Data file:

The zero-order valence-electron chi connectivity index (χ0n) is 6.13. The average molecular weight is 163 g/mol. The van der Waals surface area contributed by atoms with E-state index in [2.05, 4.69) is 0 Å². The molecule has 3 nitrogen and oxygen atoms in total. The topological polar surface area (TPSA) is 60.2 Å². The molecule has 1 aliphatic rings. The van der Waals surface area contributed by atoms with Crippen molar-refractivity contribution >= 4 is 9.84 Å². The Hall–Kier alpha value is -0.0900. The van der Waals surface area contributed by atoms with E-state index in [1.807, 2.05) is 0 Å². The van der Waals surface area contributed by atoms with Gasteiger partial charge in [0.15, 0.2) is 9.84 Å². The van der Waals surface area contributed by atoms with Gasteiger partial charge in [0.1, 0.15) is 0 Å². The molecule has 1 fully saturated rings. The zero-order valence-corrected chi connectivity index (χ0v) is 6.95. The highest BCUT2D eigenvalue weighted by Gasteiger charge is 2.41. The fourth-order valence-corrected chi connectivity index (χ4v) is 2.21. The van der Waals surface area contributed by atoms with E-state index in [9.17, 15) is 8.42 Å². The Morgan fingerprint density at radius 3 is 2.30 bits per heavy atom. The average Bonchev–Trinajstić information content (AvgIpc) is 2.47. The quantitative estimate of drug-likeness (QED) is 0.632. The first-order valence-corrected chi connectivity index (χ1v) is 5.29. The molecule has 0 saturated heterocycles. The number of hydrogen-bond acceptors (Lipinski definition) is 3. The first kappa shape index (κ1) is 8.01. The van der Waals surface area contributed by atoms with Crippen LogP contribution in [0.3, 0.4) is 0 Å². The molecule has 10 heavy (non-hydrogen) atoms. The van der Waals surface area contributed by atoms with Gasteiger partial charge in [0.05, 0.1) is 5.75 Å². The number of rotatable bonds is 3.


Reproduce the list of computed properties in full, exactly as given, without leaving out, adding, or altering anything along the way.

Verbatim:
The zero-order valence-electron chi connectivity index (χ0n) is 6.13. The average molecular weight is 163 g/mol. The van der Waals surface area contributed by atoms with E-state index in [2.05, 4.69) is 0 Å². The molecule has 3 nitrogen and oxygen atoms in total. The topological polar surface area (TPSA) is 60.2 Å². The molecule has 1 aliphatic rings. The van der Waals surface area contributed by atoms with Crippen molar-refractivity contribution >= 4 is 9.84 Å². The Hall–Kier alpha value is -0.0900. The van der Waals surface area contributed by atoms with E-state index in [1.807, 2.05) is 0 Å². The van der Waals surface area contributed by atoms with Gasteiger partial charge in [0.15, 0.2) is 9.84 Å². The van der Waals surface area contributed by atoms with Gasteiger partial charge in [0.1, 0.15) is 0 Å². The molecule has 1 fully saturated rings. The zero-order valence-corrected chi connectivity index (χ0v) is 6.95. The highest BCUT2D eigenvalue weighted by Gasteiger charge is 2.41. The fourth-order valence-corrected chi connectivity index (χ4v) is 2.21. The van der Waals surface area contributed by atoms with E-state index in [9.17, 15) is 8.42 Å². The Morgan fingerprint density at radius 3 is 2.30 bits per heavy atom. The average Bonchev–Trinajstić information content (AvgIpc) is 2.47. The quantitative estimate of drug-likeness (QED) is 0.632. The first-order valence-corrected chi connectivity index (χ1v) is 5.29. The molecule has 0 saturated heterocycles. The number of hydrogen-bond acceptors (Lipinski definition) is 3. The first kappa shape index (κ1) is 8.01. The van der Waals surface area contributed by atoms with Crippen LogP contribution in [0.3, 0.4) is 0 Å². The molecule has 10 heavy (non-hydrogen) atoms. The van der Waals surface area contributed by atoms with Gasteiger partial charge in [0.05, 0.1) is 5.75 Å². The number of rotatable bonds is 3.